I've had to move down a gauge due to antique hands & this trick doesn't work as well with an .009 set. These days I carry two guitars to a gig, one strung regular, the other with an .011 set and high action. It really is a pleasure to play slide & not have to worry about dropping the note. I play a lot of slide & have several different types, heavy brass for the Nationals, a ceramic for my parlor guitar, glass for electric -- though lately I've been playing this titanium slide on electric that sounds a lot like glass but is easier to control. You see how far down the rabbit hole I've gone. Good luck.
     
  11. Paul in Colorado

    Paul in Colorado Telefied Ad Free Member

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    Since my main guitar has lighter strings and low action, I have a designated slide guitar, a hardtail partscaster Strat with a Duncan JB at the bridge and a P-90 at the neck position. I keep it in open E for the most part. Sometimes G or A. I have a piece of leather inside the slide to keep it from floating around. I have an acoustic set up for slide as well in open D.

    I play lap steel more then bottleneck these days. I find that I have more control and it's easier for me. YMMV.
     
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  12. dsouza

    dsouza TDPRI Member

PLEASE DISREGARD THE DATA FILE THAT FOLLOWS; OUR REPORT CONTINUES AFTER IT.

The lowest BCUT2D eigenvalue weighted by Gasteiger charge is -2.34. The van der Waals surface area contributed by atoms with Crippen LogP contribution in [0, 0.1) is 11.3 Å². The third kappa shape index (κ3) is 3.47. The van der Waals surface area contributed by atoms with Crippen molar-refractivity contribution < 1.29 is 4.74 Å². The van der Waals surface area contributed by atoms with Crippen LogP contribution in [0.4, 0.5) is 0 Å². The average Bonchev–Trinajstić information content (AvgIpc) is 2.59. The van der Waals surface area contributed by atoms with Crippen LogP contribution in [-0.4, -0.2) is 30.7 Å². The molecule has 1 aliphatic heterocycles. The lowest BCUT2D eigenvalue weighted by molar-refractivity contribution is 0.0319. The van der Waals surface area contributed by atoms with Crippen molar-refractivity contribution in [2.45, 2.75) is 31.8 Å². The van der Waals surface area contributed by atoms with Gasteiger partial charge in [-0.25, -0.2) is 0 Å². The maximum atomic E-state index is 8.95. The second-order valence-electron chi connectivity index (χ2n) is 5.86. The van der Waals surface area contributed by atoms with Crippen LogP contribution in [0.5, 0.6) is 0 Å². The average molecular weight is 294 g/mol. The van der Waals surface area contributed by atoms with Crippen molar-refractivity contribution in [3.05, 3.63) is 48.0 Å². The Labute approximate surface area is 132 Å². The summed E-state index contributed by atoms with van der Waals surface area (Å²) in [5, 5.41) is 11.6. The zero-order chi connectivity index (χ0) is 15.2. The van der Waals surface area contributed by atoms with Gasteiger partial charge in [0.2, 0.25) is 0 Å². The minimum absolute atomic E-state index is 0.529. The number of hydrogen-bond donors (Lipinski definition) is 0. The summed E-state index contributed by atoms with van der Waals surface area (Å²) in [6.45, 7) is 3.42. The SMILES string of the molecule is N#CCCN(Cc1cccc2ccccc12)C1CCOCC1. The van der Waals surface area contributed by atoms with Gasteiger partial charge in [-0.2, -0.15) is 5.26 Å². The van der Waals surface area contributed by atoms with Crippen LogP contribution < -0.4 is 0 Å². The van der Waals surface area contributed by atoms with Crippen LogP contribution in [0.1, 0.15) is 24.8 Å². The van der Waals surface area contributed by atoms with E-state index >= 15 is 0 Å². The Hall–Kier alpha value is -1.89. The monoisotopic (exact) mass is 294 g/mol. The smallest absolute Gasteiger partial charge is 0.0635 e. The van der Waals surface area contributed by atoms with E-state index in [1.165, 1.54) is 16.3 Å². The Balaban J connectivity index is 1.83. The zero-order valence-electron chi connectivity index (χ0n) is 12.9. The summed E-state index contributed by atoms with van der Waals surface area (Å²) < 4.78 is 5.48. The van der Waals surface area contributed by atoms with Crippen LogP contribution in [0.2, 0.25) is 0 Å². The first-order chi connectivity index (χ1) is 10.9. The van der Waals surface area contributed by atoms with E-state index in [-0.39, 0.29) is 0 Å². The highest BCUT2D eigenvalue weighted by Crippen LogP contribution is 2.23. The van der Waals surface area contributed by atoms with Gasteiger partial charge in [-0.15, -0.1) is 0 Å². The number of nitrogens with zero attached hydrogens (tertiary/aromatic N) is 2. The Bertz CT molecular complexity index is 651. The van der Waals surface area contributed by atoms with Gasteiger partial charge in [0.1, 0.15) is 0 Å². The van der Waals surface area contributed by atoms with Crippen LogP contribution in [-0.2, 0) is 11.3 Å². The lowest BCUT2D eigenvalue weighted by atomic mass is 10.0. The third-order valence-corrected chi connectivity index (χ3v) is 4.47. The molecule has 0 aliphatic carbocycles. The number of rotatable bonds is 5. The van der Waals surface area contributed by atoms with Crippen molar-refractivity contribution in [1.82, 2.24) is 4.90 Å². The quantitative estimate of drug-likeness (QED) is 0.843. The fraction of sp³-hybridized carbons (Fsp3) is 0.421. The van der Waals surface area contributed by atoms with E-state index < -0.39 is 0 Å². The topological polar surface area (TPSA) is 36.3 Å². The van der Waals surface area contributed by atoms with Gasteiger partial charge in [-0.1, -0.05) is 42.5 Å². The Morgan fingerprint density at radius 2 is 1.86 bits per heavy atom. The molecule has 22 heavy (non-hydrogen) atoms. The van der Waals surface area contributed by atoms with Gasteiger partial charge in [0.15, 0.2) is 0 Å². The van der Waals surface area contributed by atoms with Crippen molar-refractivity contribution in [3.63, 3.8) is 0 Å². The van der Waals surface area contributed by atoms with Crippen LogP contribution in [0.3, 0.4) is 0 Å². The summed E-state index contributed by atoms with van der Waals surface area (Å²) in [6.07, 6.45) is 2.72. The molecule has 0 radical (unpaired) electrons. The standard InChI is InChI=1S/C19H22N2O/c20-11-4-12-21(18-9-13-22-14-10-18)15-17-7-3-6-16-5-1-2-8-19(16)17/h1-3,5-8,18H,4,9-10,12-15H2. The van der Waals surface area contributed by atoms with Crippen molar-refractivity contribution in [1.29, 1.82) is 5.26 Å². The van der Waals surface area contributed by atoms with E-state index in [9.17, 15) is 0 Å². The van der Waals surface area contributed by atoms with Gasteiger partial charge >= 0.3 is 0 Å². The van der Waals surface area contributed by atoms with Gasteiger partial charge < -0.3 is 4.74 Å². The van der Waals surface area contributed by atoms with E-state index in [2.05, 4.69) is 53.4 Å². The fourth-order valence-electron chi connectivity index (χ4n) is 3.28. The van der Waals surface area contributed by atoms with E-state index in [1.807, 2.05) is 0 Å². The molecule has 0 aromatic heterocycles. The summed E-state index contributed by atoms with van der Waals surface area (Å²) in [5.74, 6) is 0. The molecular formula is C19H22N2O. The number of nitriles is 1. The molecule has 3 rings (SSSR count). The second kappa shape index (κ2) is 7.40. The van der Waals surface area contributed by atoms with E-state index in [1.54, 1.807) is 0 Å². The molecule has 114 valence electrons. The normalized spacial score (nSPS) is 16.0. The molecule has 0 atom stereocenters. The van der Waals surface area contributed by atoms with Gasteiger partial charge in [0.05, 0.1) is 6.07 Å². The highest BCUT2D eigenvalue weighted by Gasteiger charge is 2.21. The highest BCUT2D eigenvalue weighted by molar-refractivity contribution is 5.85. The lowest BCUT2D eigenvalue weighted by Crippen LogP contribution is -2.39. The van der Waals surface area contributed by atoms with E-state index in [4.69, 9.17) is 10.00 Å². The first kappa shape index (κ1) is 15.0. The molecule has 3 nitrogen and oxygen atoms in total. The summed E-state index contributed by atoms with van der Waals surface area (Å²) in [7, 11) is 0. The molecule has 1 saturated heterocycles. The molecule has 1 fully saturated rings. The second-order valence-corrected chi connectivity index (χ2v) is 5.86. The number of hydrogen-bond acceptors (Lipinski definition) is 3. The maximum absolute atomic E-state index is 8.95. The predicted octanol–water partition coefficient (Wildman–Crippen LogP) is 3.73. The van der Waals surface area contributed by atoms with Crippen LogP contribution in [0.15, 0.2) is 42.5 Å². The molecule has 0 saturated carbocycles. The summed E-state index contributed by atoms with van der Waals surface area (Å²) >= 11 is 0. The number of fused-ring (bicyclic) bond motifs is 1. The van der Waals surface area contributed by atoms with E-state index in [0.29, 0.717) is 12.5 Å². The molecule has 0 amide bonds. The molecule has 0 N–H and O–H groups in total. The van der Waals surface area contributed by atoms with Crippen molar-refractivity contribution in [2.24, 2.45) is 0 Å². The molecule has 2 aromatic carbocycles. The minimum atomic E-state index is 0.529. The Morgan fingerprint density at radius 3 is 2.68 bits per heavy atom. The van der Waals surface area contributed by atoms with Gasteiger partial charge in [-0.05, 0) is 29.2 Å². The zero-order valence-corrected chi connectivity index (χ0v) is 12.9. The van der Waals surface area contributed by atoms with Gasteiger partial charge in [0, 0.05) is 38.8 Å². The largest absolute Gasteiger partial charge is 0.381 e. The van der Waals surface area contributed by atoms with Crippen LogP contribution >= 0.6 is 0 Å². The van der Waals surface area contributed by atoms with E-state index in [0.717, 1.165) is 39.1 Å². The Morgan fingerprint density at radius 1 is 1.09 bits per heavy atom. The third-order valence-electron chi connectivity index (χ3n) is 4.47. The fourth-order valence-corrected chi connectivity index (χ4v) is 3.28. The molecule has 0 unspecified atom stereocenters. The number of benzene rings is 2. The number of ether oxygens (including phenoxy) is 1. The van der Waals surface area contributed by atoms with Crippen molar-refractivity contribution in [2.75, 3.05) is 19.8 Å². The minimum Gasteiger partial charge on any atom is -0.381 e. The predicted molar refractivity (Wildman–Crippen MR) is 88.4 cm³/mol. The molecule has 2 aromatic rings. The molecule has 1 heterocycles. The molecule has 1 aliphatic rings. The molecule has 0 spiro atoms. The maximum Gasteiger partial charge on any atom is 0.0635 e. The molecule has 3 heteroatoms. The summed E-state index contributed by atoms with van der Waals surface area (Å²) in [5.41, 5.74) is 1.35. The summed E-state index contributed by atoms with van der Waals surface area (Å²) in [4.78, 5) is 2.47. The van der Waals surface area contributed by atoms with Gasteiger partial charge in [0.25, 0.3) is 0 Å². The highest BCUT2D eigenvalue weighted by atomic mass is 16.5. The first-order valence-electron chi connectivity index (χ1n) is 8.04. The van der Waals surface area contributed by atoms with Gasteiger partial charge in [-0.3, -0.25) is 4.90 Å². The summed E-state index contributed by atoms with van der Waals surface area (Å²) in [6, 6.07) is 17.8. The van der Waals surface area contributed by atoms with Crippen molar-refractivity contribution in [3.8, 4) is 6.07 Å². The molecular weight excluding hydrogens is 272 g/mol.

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    I used a small brass slide ring on my cover of magnificent (see below). I originally purchased a glass one but it broke. In hindsight the solo could of used more overdrive but at the time of the recording I was working with limited equipment. I’d love to do more slidework in the future.

    www.youtube.com/u2adrian1000
     
  13. RLee77

    RLee77 Friend of Leo's

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    Love the craftsman slide!
     
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  14. blowtorch

    blowtorch Telefied Ad Free Member

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    any of you guys try the ceramic/porcelain slides? I think it's a nice in-between glass and brass tone. lots of really cool looking designs out there with these

    other than that, I've found I often prefer glass for electric and brass for acoustic, tone-wise

    and, having said THAT, it's hard to beat a big old solid dunbar steel slide for tone, but it can sort of tend to limit your agility:
    [​IMG]

    these gizmos slip right over your existing nut and raise your strings up, making slide playing a lot easier
    [​IMG]

    Easy as pie, and completely reversible and only costs like 5 bucks
     
    Last edited: Aug 19, 2019
  15. RLee77

    RLee77 Friend of Leo's

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    I need to get a better variety of slides... I tend to prefer the sound and feel of glass, but I have a few metal ones, but they are big. I like medium or small sizes for most things (referring to length of slide). I’d like to try one of the ring-sized ones.